Long-Term Survival of a Patient With Human Immunodeficiency Virus Infection and Hodgkin's Lymphoma

A. Hafeez Diwan, MD, Phd, Jay Umbreit, MD, Beverly P. Nelson, MD

Disclosures

South Med J. 2002;95(8) 

In This Article

Abstract and Introduction

When patients infected with human immunodeficiency virus (HIV) are found to have Hodgkin's lymphoma (HL), it is generally advanced, with involvement of extranodal sites including bone marrow, spleen, and liver, and prognosis tends to be unfavorable. We present the case of a 38-year-old white man who had HIV and HL diagnosed in 1990. Despite presenting with stage IV HL, having recurrence of HL after initially attaining remission, and being hospitalized on several occasions for opportunistic infections, he ultimately achieved complete remission of HL and is alive 9 years after initial diagnosis. This case illustrates that although unusual, prolonged survival of an HIV-infected patient with HL associated with poor prognostic features is possible.

Both high and intermediate grade non-Hodgkin's lymphomas and Hodgkin's lymphoma (HL) have an increased incidence in patients infected with HIV.[1] However, it is difficult to assess whether HL is increased in the setting of HIV infection because HL and HIV frequently occur among patients in a similar age group.[2] Nevertheless, some reports indicate that the incidence of HL is increased in patients infected with HIV, though not to the same extent as non-Hodgkin's lymphoma or Kaposi's sarcoma.[3,4]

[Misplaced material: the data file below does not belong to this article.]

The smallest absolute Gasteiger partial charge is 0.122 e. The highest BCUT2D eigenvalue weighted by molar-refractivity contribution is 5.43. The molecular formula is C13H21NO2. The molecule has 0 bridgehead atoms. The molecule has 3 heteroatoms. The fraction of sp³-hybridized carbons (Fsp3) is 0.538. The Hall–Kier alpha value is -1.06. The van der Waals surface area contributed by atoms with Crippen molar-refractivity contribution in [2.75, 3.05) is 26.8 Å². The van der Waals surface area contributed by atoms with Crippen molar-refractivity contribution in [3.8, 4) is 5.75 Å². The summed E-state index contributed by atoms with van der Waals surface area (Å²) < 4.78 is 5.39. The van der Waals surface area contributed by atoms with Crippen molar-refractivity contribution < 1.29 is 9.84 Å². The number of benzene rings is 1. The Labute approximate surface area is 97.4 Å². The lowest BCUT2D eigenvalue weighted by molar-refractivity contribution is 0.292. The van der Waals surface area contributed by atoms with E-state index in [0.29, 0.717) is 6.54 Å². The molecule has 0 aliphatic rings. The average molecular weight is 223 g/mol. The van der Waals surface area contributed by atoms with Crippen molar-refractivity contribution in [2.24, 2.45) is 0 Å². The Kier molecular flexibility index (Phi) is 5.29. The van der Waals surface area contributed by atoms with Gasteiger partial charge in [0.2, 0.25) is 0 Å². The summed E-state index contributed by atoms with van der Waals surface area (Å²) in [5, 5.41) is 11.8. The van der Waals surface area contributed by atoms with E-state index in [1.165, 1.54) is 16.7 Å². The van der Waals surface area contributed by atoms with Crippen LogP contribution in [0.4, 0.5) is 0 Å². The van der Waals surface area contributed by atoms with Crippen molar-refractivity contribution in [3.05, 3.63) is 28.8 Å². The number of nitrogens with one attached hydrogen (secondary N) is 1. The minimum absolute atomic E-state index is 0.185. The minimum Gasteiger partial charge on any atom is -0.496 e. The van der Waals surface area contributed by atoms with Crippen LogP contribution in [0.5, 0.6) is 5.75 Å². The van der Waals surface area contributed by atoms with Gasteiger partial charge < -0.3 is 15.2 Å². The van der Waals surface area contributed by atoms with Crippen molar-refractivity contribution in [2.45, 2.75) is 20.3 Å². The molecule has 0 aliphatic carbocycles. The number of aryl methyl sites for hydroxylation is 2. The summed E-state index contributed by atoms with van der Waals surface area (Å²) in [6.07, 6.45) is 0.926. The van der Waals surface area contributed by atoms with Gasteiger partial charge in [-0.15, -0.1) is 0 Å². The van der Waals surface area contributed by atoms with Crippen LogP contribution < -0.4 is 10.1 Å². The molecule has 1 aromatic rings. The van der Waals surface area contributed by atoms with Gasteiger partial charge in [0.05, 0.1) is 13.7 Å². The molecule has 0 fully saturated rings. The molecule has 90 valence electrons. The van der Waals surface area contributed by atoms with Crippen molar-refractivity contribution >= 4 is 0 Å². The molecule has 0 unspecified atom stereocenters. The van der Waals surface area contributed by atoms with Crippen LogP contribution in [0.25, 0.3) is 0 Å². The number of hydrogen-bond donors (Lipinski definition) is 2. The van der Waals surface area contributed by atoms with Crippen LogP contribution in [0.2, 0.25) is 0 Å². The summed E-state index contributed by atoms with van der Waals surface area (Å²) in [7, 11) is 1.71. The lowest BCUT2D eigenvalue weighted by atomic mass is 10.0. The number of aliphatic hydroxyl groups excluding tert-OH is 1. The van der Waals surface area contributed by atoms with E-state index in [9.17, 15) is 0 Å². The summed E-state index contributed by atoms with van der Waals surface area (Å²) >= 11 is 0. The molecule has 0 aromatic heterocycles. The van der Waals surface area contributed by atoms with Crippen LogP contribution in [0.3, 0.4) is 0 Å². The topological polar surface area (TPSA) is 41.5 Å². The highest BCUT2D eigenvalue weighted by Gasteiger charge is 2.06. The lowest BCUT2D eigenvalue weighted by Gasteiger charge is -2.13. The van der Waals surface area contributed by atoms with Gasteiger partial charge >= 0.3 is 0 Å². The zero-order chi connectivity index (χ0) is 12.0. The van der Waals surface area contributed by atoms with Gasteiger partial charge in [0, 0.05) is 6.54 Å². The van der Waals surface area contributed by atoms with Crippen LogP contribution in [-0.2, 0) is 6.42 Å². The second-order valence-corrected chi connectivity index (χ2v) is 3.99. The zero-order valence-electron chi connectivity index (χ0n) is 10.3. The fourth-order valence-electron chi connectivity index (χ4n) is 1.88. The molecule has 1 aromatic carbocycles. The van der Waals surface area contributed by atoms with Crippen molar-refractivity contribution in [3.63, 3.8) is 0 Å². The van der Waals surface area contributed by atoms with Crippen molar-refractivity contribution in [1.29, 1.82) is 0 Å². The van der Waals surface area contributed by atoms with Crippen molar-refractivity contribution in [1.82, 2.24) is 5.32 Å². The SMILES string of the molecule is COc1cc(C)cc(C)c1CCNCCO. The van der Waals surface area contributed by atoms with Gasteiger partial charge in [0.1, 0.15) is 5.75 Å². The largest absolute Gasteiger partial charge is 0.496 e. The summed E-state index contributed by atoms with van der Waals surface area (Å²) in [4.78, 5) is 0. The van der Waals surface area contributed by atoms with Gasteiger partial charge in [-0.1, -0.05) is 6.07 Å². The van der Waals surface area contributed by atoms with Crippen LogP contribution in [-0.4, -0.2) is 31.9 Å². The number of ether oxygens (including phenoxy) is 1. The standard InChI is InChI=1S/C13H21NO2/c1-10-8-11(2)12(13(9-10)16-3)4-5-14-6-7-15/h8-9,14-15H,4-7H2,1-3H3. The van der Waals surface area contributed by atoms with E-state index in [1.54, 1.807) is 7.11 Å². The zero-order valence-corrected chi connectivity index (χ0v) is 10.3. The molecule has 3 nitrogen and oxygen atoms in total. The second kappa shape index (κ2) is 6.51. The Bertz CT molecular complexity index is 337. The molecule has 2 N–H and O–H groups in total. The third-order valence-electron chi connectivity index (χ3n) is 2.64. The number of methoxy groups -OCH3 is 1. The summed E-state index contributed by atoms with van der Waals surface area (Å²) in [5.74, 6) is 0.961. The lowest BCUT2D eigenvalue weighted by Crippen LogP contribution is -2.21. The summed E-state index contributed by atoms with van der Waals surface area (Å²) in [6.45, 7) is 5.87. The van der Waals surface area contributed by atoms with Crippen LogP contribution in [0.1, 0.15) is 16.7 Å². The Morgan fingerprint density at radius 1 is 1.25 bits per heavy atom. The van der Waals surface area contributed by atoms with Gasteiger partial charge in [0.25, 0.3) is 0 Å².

Several studies have focused on the clinical presentation and behavior of HL in HIV-infected patients. In the setting of HIV infection, HL is increased among intravenous drug abusers.[5,6,7] Human immunodeficiency virus-related HL is more common in men[5,6] and is characterized by an advanced stage at presentation, the presence of B symptoms (fever, night sweats, or weight loss >10% of body weight), mixed cellularity histology, involvement of bone marrow, and an aggressive clinical course.[5,6,8]

Not surprisingly, therefore, long-term survival of HIV-infected patients with HL is low. One study of 114 patients reported a median survival of 7 months for patients with the acquired immunodeficiency syndrome (AIDS) at the time of HL diagnosis.[5] Based on their findings, Tirelli et al[5] indicated the following favorable risk factors: achievement of complete remission, CD4 counts >250/µL, and no previous diagnosis of AIDS. However, when the diagnosis of HL precedes that of AIDS, the median survival is still low (20 months). In another study of 46 cases, projected 3-year survival was 19%.[6]

We describe a patient in whom HIV infection and HL were diagnosed during the same hospitalization. He received chemotherapy, achieved complete remission initially, and had relapse before achieving complete remission again. He is alive 9 years after initial diagnosis.

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